The opinion of the court was delivered by: Joseph F. Bianco, District Judge
Plaintiffs Eugene P. Cimini ("Cimini") and his wife, Joan McLachlan ("McLachlan") bring this diversity action alleging fraud, breach of fiduciary duty, breach of contract, and tortious interference with contract in connection with a $750,000 life insurance policy placed in trust for Cimini, with McLachlan as a beneficiary. Cimini allegedly obtained the policy and entered the trust agreement in 2002 as a result of his position as a partner at the law firm of Jasper Schlesinger Hoffman LLP (the "Firm" or "Jasper"). The defendants are the Firm and Stephen B. Hand ("Hand"), as a trustee and as a member of the Firm, who were allegedly involved in the formation and supervision of the trust, as well as the alleged wrongful termination of the life insurance policy after Cimini retired from the Firm due to a terminal illness.
Defendants move to dismiss the Third Amended Complaint under Rule 12(b)(6) of the Federal Rules of Civil Procedure.*fn1 For the reasons that follow, the defendants' motion is granted as to the claims asserted by McLachlan because she lacks standing, and denied as to the claims brought by Cimini.
The following facts are taken from the complaint and are not findings of fact by the Court, but rather are assumed to be true for purposes of deciding this motion to dismiss.
Plaintiffs Cimini and McLachlan are married and reside in Centerville, Massachusetts. (Third Am. Compl. ¶ 1.) Cimini is a former member/partner at the Firm who retired on August 31, 2004, due to health reasons relating to cancer. (Id. ¶ 8.) Jasper is a law firm with its principal places of business in Garden City, New York and Wilmington, Delaware. (Id. ¶ 2.) Defendant Hand is a partner at the Firm. (Id. ¶ 3.)
On or about December 2002, the Firm made a group life insurance policy available to its partners with a face value of $750,000, which Cimini purchased. (Id. ¶¶ 9-10.) The Firm allegedly advised Cimini, on or about late December 2002, that there would be a tax benefit to his estate if he placed the policy into an irrevocable trust because it would reduce the amount of federal and state taxes payable by his estate upon his death. (Id. ¶¶ 11, 176-77.) Moreover, the Firm and Hand allegedly advised Cimini at that time that, in order for such an irrevocable trust to be lawful and to achieve the maximum tax benefits to his estate, the trust agreement would have to contain, among other things, provisions that would: (1) grant the trustee the power to designate or change from time to time the beneficiary of any such policy; (2) relieve the trustee of any duty to keep the insurance in force, or to notify the grantor or any other person that any premium or other payment was or would become due, or to forward any premium notice to any person; (3) provide that the trustee would be under no liability to anyone in case such premiums, dues, assessment or other charges were not paid, or for any result of the failure to make such payments; and (4) relieve the trustee of any duties or obligations under the insurance trust agreement. (Id. ¶¶ 178-81.) It is further alleged that these representations were known to be false by the Firm and Hand when made to Cimini, and were made with the intent that Cimini would rely upon them. (Id. ¶¶ 182-83.)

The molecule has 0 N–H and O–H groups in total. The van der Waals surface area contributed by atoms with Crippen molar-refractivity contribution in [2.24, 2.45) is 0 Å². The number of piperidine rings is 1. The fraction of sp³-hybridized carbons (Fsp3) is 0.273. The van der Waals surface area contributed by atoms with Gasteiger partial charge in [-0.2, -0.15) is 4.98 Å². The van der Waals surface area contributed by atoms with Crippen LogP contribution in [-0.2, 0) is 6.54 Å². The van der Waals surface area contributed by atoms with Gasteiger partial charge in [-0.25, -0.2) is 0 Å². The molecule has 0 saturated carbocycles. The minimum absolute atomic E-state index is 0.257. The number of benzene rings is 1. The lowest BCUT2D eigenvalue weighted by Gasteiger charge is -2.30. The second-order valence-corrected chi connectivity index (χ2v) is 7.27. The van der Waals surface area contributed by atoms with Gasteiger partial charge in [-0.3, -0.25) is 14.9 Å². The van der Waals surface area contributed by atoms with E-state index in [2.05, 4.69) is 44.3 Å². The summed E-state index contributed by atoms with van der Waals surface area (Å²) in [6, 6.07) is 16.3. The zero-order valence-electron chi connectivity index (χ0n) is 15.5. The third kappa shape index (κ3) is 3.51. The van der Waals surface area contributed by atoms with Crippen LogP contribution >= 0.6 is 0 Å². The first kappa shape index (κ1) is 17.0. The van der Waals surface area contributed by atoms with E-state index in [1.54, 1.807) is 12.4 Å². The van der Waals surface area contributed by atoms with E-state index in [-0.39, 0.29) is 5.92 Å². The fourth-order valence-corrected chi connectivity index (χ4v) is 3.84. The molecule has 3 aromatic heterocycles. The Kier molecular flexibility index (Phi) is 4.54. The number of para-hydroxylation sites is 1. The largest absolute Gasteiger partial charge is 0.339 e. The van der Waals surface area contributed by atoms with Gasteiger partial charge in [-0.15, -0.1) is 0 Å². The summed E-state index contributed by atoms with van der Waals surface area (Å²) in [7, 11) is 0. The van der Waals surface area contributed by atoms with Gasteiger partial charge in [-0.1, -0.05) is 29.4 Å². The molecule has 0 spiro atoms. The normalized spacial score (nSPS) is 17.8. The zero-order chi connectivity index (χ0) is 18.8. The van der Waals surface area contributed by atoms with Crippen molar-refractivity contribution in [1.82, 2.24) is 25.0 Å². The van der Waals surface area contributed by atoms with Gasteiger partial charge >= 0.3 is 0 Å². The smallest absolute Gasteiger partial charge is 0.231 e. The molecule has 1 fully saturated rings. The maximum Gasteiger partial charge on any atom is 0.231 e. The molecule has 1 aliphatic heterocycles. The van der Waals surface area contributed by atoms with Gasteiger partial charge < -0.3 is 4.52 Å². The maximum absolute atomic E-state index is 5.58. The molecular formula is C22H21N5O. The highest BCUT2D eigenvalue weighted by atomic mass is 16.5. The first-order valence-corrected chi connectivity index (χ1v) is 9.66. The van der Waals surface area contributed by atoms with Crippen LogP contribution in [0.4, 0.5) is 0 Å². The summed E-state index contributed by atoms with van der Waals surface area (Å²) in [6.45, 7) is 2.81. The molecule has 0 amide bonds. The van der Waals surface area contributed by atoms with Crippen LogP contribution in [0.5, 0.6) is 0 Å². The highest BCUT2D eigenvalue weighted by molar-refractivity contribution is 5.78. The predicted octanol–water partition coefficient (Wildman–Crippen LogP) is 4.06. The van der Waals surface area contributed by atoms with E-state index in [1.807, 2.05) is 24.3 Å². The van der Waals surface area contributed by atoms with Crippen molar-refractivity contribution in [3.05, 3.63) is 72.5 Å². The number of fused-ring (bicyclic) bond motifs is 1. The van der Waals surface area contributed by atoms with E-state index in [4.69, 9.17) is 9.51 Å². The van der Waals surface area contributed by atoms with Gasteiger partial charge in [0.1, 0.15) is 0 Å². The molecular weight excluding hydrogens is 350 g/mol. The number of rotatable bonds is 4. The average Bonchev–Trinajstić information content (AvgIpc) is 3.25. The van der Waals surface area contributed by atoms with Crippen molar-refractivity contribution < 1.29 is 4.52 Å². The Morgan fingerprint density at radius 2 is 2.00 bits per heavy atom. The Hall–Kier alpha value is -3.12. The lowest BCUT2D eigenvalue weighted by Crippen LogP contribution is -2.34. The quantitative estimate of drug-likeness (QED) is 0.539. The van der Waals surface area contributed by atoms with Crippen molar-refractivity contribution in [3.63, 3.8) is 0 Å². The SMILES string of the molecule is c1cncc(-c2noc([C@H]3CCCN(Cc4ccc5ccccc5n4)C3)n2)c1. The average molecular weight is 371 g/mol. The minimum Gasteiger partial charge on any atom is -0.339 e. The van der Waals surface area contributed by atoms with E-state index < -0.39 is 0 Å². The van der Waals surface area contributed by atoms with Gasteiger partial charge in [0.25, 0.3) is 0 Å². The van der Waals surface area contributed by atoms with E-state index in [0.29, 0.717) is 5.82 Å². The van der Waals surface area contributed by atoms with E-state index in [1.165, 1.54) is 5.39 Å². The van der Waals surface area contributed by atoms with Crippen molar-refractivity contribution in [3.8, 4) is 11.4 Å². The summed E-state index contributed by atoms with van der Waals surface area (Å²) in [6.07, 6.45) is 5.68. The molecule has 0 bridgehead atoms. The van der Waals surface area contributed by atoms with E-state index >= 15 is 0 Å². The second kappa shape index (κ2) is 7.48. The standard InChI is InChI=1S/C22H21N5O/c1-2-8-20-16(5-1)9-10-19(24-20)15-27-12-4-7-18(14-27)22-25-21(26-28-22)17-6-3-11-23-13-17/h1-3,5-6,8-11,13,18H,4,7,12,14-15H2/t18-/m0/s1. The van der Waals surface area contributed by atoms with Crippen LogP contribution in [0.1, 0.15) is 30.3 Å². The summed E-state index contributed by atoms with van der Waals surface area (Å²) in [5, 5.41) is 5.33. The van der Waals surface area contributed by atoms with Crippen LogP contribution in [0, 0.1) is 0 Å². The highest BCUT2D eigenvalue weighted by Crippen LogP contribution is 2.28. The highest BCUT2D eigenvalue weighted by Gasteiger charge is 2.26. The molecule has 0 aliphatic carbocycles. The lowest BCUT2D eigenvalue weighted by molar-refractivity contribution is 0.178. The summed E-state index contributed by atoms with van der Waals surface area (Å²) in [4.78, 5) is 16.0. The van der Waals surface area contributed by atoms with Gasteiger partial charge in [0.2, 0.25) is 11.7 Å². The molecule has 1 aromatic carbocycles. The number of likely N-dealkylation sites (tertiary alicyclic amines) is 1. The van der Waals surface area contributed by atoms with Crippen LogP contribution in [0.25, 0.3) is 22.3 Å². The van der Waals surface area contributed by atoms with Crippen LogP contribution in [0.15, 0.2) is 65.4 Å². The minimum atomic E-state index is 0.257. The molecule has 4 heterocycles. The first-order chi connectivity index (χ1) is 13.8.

Cimini allegedly relied upon these representations by Hand and the Firm and asked the Firm to draft a trust agreement for him. (Id. ¶¶ 12, 185.) Hand, as the designee of the Firm, drafted an irrevocable life insurance trust agreement for Cimini, which contained the provisions allegedly proposed by defendants. (Id. ¶¶ 14, 186.)
Thereafter, on or about December 27, 2002, Cimini entered into the "Eugene P. Cimini Insurance Trust Agreement" (the "Trust Agreement" or the "Agreement") as grantor with defendant Hand as Trustee, with those provisions. (Id. ¶¶ 15-16, 185.) Cimini named plaintiff McLachlan as the beneficiary of the Trust. (Id. ¶ 17.)
Pursuant to the offer made by the Firm to Cimini in December 2002, the Firm purchased from Massachusetts Mutual Life Insurance Company a Group Flexible Premium Adjustable Life Insurance Policy (the "Policy") for the benefit of Cimini. (Id. ¶ 18.) The Policy named Cimini as the Insured, named the Firm as the Employer, and had a selected face value of $750,000. (Id. ¶ 19.)
According to the Third Amended Complaint, Cimini allowed other life insurance policies to lapse after entering into the Trust Agreement because he intended for the Trust Agreement to replace those other policies. (Id. ¶¶ 27.) The Third Amended Complaint alleges that the Firm and Hand were aware of this fact and of Cimini's reliance upon the Firm obtaining the Policy for him. (Id. ¶¶ 28-29.)
After entering into the Trust Agreement, Hand advised Cimini when the premiums on the Policy were due, and Cimini paid premiums into an escrow account maintained by Hand as Trustee. (Id. ¶ 30.) Hand, as Trustee, paid the premiums due on the Policy from the escrow account to the insurer. (Id. ¶ 31.)
The Policy and Trust Agreement were still in effect on August 31, 2004, when Cimini retired from the Firm due to terminal cancer. (Id. ¶¶ 32, 34.) The Third Amended Complaint alleges that the Firm and Hand were aware that the reason for Cimini's retirement was the terminal illness. (Id. ¶ 33.) For approximately one year after Cimini's retirement, the Firm continued to pay the premiums due on the Policy and Hand remained the Trustee pursuant to the terms of the Trust. (Id. ...